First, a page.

Small Dusty Wave, Brimstone Moth, Flame Shoulder, 2 Square-spot Rustics and Snout.

click for larger image click for larger image

Yellow-legged Gulls, Houghton, 13th September

 

click for larger image click for larger image

Gulls, Houghton (left) and Pheasant, Shernborne (right), 13th September - let me know what you think the gulls are - after a brief hope that both the front birds could have been Yellow-legged I ended up concluding that neither were - do you agree? Lesser & Herring?

 

click for larger image click for larger image

Grey Partridges, Shernborne, 13th September

 

Monday 12th September

Best of tonight's moths were my second ever Brindled Green and another Lesser Yellow Underwing, the remainder being:

White-shouldered House-moth, 3 Small Dusty Waves, Brimstone Moth, 2 Square-spot Rustics, Centre-barred Sallow and 2 Snouts.

click for larger image click for larger image

Brindled Green, Bawdeswell, 12th September

 

Sunday 11th September

An uninspiring selection of moths tonight: White-shouldered House-moth, Light Brown Apple Moth, 9 Small Dusty Waves, Green Carpet, Setaceous Hebrew Character and 2 Square-spot Rustics.

 

Saturday 10th September

Instead of joining the unruly crowds at Titchwell today I joined the group I sometimes help with who were visiting Minsmere. Unfortunately there wasn't anything like the quality of birds at Minsmere as there was at Titchwell, but the group enjoyed the escaped Greater Flamingo. A distant Hobby was hunting over the wood but a (another?) juvenile low over the scrape provided better views, if only very briefly. Waders included single Grey and Golden Plovers, both smart adults, and a brief Sanderling but we either didn't see the Curlew Sandpipers or they were really Dunlin. The wind kept the Bearded Tits down but 2 Wheatears were by the sluice.

Best of tonight's moths was my first Angle Shades of the year. The rest were:

Light Brown Apple Moth, 2 Celypha lacunana, Pearl Veneer, Agriphila geniculea, Eudonia angustea, 5 Small Dusty Waves, 2 Common Marbled Carpets, Green Carpet, Brimstone Moth, Engrailed, Setaceous Hebrew Character, 5 Square-spot Rustics, Common Wainscot, Centre-barred Sallow and 6 Snouts.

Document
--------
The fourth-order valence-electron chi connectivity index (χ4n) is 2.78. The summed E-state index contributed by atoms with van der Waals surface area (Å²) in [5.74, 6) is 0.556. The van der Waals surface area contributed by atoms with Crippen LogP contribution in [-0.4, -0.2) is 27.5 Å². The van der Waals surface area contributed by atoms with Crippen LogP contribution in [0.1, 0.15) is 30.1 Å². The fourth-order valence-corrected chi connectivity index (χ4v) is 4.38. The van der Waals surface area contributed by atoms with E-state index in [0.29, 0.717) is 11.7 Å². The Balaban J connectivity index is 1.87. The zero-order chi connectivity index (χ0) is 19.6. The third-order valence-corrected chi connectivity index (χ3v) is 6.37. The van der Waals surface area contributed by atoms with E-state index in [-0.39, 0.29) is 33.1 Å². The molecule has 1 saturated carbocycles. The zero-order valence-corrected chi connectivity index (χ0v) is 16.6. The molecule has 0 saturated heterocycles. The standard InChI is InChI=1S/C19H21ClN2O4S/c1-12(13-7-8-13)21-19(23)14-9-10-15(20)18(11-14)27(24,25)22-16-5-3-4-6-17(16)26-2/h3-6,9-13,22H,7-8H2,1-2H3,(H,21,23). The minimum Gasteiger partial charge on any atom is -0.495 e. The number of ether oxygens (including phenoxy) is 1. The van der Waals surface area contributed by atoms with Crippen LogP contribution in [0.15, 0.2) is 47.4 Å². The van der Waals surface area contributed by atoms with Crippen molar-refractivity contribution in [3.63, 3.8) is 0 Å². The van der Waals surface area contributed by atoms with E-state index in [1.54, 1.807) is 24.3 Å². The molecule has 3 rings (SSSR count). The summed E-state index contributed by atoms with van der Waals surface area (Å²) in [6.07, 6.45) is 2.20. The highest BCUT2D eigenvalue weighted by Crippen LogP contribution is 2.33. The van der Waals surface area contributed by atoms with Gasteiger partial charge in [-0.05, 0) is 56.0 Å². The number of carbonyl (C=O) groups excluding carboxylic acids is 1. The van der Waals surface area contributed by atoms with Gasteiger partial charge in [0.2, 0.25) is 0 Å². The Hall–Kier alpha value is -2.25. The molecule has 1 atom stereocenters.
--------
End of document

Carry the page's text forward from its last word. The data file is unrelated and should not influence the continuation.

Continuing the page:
click for larger image click for larger image

escaped Greater Flamingo, Minsmere, 10th September

 

click for larger image click for larger image

Little Egret, Minsmere, 10th September

 

click for larger image click for larger image

Wheatear (left) and Magpie (right), Minsmere, 10th September

 

click for larger image click for larger image

Grey Plover (left) and Golden Plover (right), Minsmere, 10th September

 

click for larger image click for larger image

Pheasant (left) and leucistic Wigeon (right), Minsmere, 10th September

 

click for larger image click for larger image

Painted Lady, Minsmere, 10th September

 

click for larger image click for larger image

Angle Shades, Bawdeswell, 10th September

 

click for larger image click for larger image

Common Marbled Carpets, Bawdeswell, 10th September

 

click for larger image  

Agriphila geniculea, Bawdeswell, 10th September

 

Friday 9th September

I spent lunchtime along the Choseley Road south of Thornham, overlooking Titchwell RSPB Reserve - I was hoping to see a Cattle Egret but it was out of sight from my vantage point. There were 3 Buzzards at Thornham but little did I know that the birdwatchers I could see on the bank at Titchwell were enjoying fabulous views of what they thought was a baby Bittern, and others had been doing so for pretty much all week. Apparently some of them had wondered why it was so small, and a few had even identified it correctly. Unfortunately none of the staff had seen it, no-one who'd identified it correctly had thought to tell anyone, and none of the people who had got amazing photos of it had shown the staff... until this afternoon when staff were eventually shown images of it on the back of someone's camera and suddenly all the strange reports of baby Bitterns started to make sense - it was a juvenile Little Bittern!